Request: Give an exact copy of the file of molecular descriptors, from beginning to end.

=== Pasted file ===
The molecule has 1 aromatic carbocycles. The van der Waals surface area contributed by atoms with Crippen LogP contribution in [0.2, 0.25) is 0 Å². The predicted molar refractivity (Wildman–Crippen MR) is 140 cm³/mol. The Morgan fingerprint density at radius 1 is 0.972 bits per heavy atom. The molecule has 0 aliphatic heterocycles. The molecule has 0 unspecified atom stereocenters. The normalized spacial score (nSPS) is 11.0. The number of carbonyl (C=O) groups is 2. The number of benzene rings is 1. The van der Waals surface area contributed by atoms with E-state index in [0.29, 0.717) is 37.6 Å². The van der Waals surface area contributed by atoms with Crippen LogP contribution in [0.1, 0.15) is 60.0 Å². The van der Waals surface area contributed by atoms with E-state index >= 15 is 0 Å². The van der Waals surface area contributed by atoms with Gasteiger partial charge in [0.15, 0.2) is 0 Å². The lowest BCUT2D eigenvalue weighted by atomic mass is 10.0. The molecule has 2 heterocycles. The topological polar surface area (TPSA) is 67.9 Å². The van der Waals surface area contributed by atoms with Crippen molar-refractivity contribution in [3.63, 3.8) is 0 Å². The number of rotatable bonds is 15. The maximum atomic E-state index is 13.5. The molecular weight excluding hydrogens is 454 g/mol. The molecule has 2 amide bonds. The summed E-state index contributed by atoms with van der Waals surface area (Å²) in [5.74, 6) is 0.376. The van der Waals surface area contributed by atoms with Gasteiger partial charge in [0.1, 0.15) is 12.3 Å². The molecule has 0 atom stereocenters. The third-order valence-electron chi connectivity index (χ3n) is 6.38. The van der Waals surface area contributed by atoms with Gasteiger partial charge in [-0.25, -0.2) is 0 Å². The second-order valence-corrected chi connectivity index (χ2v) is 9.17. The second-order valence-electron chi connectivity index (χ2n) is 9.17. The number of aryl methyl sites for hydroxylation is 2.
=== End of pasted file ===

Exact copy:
The molecule has 1 aromatic carbocycles. The van der Waals surface area contributed by atoms with Crippen LogP contribution in [0.2, 0.25) is 0 Å². The predicted molar refractivity (Wildman–Crippen MR) is 140 cm³/mol. The Morgan fingerprint density at radius 1 is 0.972 bits per heavy atom. The molecule has 0 aliphatic heterocycles. The molecule has 0 unspecified atom stereocenters. The normalized spacial score (nSPS) is 11.0. The number of carbonyl (C=O) groups is 2. The number of benzene rings is 1. The van der Waals surface area contributed by atoms with E-state index in [0.29, 0.717) is 37.6 Å². The van der Waals surface area contributed by atoms with Crippen LogP contribution in [0.1, 0.15) is 60.0 Å². The van der Waals surface area contributed by atoms with E-state index >= 15 is 0 Å². The van der Waals surface area contributed by atoms with Gasteiger partial charge in [0.15, 0.2) is 0 Å². The lowest BCUT2D eigenvalue weighted by atomic mass is 10.0. The molecule has 2 heterocycles. The topological polar surface area (TPSA) is 67.9 Å². The van der Waals surface area contributed by atoms with Crippen molar-refractivity contribution in [3.63, 3.8) is 0 Å². The number of rotatable bonds is 15. The maximum atomic E-state index is 13.5. The molecular weight excluding hydrogens is 454 g/mol. The molecule has 2 amide bonds. The summed E-state index contributed by atoms with van der Waals surface area (Å²) in [5.74, 6) is 0.376. The van der Waals surface area contributed by atoms with Gasteiger partial charge in [0.1, 0.15) is 12.3 Å². The molecule has 0 atom stereocenters. The third-order valence-electron chi connectivity index (χ3n) is 6.38. The van der Waals surface area contributed by atoms with Gasteiger partial charge in [-0.25, -0.2) is 0 Å². The second-order valence-corrected chi connectivity index (χ2v) is 9.17. The second-order valence-electron chi connectivity index (χ2n) is 9.17. The number of aryl methyl sites for hydroxylation is 2.